Trend Micro Inc, the world's third-largest anti-virus software maker, said Friday that computer virus attacks cost global businesses an estimated $55 billion in damages in 2003, a sum that would rise this year.
Companies lost roughly $20 billion to $30 billion in 2002 from the virus attacks, up from about $13 billion in 2001, according to various industry estimates.
"The economic and financial impact of virus attacks will continue to climb in 2004," Lionel Phang, Trend Micro's Managing Director told Reuters in an interview. He did not have a forecast for the year.
Spam threats and network viruses will likely become more prevalent in 2004, he said.
"The spam threat will increase exponentially, and will become the hideouts for viruses and hacking programs trying to gain an entry into the network," he added.
"Blended threats also will remain the standard way to attack networks, where one virus file will create four to five different activities within the system."
Phang offered the following example of a blended threat: a spam-generating virus causes a surge in the company's network traffic and prompts its network administrators to block the junk email, and while technicians try to fix the spam problem the virus drops a program into the system that monitors keystrokes and steals company passwords and user IDs.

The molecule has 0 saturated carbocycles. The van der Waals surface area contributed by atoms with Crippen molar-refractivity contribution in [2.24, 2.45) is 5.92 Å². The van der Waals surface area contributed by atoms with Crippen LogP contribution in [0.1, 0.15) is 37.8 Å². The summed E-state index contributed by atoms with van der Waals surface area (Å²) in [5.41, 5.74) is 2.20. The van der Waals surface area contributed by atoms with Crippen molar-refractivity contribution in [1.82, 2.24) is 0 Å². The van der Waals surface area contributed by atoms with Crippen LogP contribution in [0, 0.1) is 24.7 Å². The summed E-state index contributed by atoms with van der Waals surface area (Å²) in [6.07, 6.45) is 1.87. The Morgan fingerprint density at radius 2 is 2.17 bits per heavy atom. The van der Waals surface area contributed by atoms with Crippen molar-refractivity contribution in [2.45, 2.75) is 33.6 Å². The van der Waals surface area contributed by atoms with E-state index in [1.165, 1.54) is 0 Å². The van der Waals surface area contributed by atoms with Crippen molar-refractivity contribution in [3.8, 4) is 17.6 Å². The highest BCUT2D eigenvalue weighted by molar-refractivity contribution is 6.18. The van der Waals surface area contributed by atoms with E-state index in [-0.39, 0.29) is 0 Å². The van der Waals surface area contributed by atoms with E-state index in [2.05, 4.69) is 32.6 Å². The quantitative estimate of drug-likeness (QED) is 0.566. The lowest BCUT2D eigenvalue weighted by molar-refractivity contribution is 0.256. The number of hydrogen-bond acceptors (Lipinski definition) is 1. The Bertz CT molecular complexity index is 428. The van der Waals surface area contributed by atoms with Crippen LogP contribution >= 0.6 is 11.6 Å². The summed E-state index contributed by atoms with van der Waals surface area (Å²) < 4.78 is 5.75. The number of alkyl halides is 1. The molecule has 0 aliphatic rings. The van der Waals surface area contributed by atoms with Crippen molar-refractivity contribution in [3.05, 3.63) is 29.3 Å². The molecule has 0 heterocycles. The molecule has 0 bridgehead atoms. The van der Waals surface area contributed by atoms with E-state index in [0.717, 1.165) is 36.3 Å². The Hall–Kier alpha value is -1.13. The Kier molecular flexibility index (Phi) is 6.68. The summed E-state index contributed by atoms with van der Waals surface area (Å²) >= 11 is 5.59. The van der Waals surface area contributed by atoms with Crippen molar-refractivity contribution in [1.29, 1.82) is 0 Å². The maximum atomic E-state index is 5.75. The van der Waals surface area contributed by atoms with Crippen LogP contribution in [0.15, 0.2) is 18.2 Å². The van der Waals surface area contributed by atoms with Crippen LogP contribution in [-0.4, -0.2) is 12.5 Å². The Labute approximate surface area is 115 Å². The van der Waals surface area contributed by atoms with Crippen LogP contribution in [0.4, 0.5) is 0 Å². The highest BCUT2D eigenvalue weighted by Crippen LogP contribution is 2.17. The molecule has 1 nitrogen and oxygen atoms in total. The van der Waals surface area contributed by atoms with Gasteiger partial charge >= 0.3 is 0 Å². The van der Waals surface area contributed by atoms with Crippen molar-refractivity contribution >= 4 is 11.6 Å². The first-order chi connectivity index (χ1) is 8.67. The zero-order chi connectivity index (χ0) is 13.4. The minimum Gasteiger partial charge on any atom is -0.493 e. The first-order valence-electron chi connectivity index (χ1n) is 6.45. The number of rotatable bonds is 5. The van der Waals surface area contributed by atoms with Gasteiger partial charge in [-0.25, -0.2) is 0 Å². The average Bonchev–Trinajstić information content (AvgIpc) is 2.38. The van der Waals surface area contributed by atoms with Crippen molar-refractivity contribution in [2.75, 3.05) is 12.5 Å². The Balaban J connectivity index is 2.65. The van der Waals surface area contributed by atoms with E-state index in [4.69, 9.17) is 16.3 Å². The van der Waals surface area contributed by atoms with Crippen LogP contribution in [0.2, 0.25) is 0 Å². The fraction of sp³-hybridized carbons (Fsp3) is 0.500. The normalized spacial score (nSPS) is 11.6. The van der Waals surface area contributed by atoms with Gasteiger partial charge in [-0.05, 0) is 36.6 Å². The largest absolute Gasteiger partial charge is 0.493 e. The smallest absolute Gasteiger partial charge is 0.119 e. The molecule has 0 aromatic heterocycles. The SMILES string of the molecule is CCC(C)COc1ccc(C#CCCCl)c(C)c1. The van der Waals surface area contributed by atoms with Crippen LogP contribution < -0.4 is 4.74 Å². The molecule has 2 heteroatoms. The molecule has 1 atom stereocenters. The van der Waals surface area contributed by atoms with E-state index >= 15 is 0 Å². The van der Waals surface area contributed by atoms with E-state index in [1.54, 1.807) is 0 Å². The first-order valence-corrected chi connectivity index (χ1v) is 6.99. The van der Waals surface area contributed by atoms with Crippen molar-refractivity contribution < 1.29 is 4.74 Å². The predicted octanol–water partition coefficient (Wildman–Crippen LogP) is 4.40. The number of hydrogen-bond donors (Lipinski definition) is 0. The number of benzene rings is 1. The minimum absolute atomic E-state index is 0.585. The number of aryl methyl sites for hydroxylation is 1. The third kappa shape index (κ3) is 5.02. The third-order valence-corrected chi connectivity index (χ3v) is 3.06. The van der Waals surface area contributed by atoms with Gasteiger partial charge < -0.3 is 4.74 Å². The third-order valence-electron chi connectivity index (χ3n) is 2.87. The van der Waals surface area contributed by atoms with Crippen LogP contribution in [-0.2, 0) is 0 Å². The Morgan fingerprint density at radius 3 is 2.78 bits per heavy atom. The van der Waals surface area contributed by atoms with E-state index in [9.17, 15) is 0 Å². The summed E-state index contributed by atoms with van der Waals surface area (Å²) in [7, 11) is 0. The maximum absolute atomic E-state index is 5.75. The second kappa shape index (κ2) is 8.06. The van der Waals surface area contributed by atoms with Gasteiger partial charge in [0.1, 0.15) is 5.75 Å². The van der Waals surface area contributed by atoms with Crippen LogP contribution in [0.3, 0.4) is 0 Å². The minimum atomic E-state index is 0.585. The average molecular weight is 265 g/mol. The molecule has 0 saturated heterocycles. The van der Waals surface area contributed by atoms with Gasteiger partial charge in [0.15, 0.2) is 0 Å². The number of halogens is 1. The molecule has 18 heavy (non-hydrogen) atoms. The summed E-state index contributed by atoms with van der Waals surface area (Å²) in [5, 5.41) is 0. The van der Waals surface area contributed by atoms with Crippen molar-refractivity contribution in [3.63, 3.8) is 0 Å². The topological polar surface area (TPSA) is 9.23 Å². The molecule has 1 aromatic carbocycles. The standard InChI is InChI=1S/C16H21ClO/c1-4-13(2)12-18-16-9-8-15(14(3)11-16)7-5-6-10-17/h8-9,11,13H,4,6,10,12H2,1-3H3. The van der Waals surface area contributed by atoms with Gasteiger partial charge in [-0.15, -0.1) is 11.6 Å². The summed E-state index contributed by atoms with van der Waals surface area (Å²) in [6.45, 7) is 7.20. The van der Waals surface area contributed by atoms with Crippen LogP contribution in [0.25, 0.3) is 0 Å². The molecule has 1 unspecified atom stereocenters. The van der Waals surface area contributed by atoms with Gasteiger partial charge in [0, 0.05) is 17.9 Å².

Viruses can gain entry into computer networks via instant messaging channels, such as Internet Relay Chat (IRC) programs and Time Warner Inc's ICQ service, Phang added.
Natasha David, an analyst with International Data Corp (IDC), said spam would emerge as the key transmission vehicle for viruses in 2004.
"Spammers are going to put viruses and worms in email attachments, so (junk email) will become more than just a nuisance," she said.
According to IDC, the global market for secure content management, which includes anti-virus solutions, message security and web filtering, is expected to hit $6.4 billion in 2007, representing a compound annual growth rate of 19 percent.
One attack every month
Last year, there was almost one major virus attack every month, including the well-known Slammer worm, which shut down Internet service providers in South Korea, disrupted plane schedules and knocked out automatic teller machines in January.
The Lovegate Internet email worm surfaced in February, while the Bugbear and SoBig viruses, which spread via infected emails, appeared in June.
Analysts said the number of attacks between January and June 2003 exceeded 70,000, which is about twice the rate for 2002.
"About 20 to 40 new and variant virus threats were reported to Trend Micro on a daily basis worldwide in 2003," Phang said.
The company plans to focus on products and services for the small and medium businesses this year.
"This is the most vulnerable market segment in 2004 as their awareness level is really low, they do not have the dedicated IT expertise, and have a false sense of security about virus attacks, thinking they are too small a target for such attacks," Phang said.